This is a peaceful pumpkin soup. It’s the kind of meal you want to eat from a mug, with your hands wrapped around to hold in the warmth and your face bent forward to catch the steam and aroma of spices. It’s a respite from the rich, heavy foods so prevalent in December. Preparing a pot is physically calming, compared to the fraught thermometer-watching of candy-making or the constant scoop-rotate-check-cool-repeat of cookies. The process feels like a recharge, a quiet moment in the kitchen.
So there you have my emotional reaction to pumpkin soup. (Who knew a humble soup could have such an effect?) But the words are true! Lately, when I’m going in fifty directions with a to-do list that’s longer than I care for, this is what I want to make and certainly what I want to eat. I like the ritual of toasting and grinding the spices with my trusty mortar & pestle. Inspired by my favorite flavors in both Indian and Thai curries, as different as they usually are, it’s nowhere near the spice level of a traditional curry from either cuisine. The uncommon combination of creamy soup with pungent spices is comforting, but I’ve taken care not to let the spices overpower the pumpkin. My soup is filling, flavorful and adaptable to suit vegan or dairy-free guests at a dinner party. I’ve made it vegan and dairy-free with vegetable stock and coconut milk (no fish sauce) and, when I didn’t have coconut milk in the house, an equally wonderful version with chicken stock and whole milk. It is elegant enough to work beautifully as the first course on an extensive menu and simple enough to make as a weeknight meal on the fly.
The first few weeks of December have passed in a blur. If you’ve been to more holiday parties than you can remember (ahem); eaten (or baked, or both) more cookies than you can count; wrapped more gifts than you have room for under the tree– this soup is for you. Put it in a nice big mug, wrap your hands around it and take a minute to just breathe. And eat.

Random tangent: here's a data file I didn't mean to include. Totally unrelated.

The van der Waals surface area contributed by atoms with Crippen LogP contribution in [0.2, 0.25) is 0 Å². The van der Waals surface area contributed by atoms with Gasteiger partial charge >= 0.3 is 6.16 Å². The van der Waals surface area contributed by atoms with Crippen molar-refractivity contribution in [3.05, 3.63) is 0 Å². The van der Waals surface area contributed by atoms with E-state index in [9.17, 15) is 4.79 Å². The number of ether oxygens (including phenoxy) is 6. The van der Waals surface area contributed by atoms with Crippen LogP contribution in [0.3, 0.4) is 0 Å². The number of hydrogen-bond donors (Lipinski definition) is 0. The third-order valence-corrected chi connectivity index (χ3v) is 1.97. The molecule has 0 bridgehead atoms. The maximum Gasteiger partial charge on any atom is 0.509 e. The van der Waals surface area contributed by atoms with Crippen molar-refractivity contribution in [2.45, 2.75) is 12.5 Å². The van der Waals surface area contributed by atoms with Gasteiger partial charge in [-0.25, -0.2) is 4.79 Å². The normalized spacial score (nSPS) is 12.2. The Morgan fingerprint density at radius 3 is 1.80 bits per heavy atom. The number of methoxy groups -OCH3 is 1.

Pumpkin Soup with Toasted Spices (serves 4-6)
- 1/2 tsp. coriander seeds
- 1/2 tsp. whole cumin
- 1/8 tsp. cardamom seeds (not pods)
- 2 T. olive oil
- 1 small leek, cut in half lengthwise and sliced, white and light green parts only (about 1 c.), or 1/2 c. diced yellow onion
- 1/4 tsp. cinnamon
- 1/4 tsp. ground ginger
- 3 c. pumpkin puree*
- 4 c. vegetable or chicken stock
- 1 c. coconut milk or whole milk
- pinch of kosher salt
- 1/2 tsp. fish sauce (optional but recommended)
- freshly ground black pepper
To your dry stockpot or Dutch oven, add the coriander seeds, cumin and cardamom seeds. Toast over medium heat, swirling the pan frequently to discourage burning, until you can smell the spices and notice a slight browning of the cumin. Transfer to a spice grinder or mortar bowl and grind to a fine consistency.
To the same stockpot/Dutch oven, add olive oil and increase the heat slightly to medium-high. Saute the leeks until soft and starting to become fragrant; it’s not necessary to melt or brown them. Add the ground toasted spices, cinnamon and ginger and stir until coated. Cook the spices and leeks another minute or two, then add in the pumpkin puree and mix. Whisk in the stock, an eyeballed cup or so at a time, until all the stock is incorporated and you have an even mixture of pumpkin and stock.
Bring the soup to a gentle boil, lower the heat to low and barely simmer for 30 mins. Since all the ingredients are cooked at this point, you’re mostly reducing/thickening the soup and accentuating the spice flavors. (If you want to simmer longer, cover the pot so the soup doesn’t over-reduce.) When you’re ready to eat, remove from the heat and puree with an immersion blender until smooth. Add the coconut milk (or whole milk), salt and fish sauce, if using. (Remember that fish sauce can be salty.) Return to the burner just until the soup is heated through; taste and adjust seasonings, if necessary. Serve hot, garnished with a few grinds of black pepper.
*The pumpkin puree can be from a pumpkin you roasted or from a can, but should not be pumpkin pie mix.